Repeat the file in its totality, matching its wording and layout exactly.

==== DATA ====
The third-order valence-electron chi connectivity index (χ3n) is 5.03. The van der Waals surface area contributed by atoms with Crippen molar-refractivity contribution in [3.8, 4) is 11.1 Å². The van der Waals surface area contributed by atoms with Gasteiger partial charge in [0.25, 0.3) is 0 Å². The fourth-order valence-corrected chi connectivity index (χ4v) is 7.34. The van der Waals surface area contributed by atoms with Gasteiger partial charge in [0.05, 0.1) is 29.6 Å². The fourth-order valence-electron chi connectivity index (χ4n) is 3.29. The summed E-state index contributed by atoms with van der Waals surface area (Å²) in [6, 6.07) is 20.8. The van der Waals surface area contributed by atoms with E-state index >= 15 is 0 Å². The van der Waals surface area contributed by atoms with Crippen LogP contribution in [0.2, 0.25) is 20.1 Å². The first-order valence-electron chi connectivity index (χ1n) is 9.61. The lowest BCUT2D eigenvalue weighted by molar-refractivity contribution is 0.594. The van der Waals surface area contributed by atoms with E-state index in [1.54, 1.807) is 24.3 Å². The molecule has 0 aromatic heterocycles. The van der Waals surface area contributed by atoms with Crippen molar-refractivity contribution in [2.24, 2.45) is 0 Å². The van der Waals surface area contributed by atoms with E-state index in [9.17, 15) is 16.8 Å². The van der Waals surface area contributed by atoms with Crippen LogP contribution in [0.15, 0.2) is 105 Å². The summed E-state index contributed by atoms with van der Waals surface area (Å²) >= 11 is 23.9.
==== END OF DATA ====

The third-order valence-electron chi connectivity index (χ3n) is 5.03. The van der Waals surface area contributed by atoms with Crippen molar-refractivity contribution in [3.8, 4) is 11.1 Å². The van der Waals surface area contributed by atoms with Gasteiger partial charge in [0.25, 0.3) is 0 Å². The fourth-order valence-corrected chi connectivity index (χ4v) is 7.34. The van der Waals surface area contributed by atoms with Gasteiger partial charge in [0.05, 0.1) is 29.6 Å². The fourth-order valence-electron chi connectivity index (χ4n) is 3.29. The summed E-state index contributed by atoms with van der Waals surface area (Å²) in [6, 6.07) is 20.8. The van der Waals surface area contributed by atoms with E-state index >= 15 is 0 Å². The van der Waals surface area contributed by atoms with Crippen LogP contribution in [0.2, 0.25) is 20.1 Å². The first-order valence-electron chi connectivity index (χ1n) is 9.61. The lowest BCUT2D eigenvalue weighted by molar-refractivity contribution is 0.594. The van der Waals surface area contributed by atoms with E-state index in [1.54, 1.807) is 24.3 Å². The molecule has 0 aromatic heterocycles. The van der Waals surface area contributed by atoms with Crippen molar-refractivity contribution in [2.24, 2.45) is 0 Å². The van der Waals surface area contributed by atoms with E-state index in [9.17, 15) is 16.8 Å². The van der Waals surface area contributed by atoms with Crippen LogP contribution in [0.15, 0.2) is 105 Å². The summed E-state index contributed by atoms with van der Waals surface area (Å²) >= 11 is 23.9.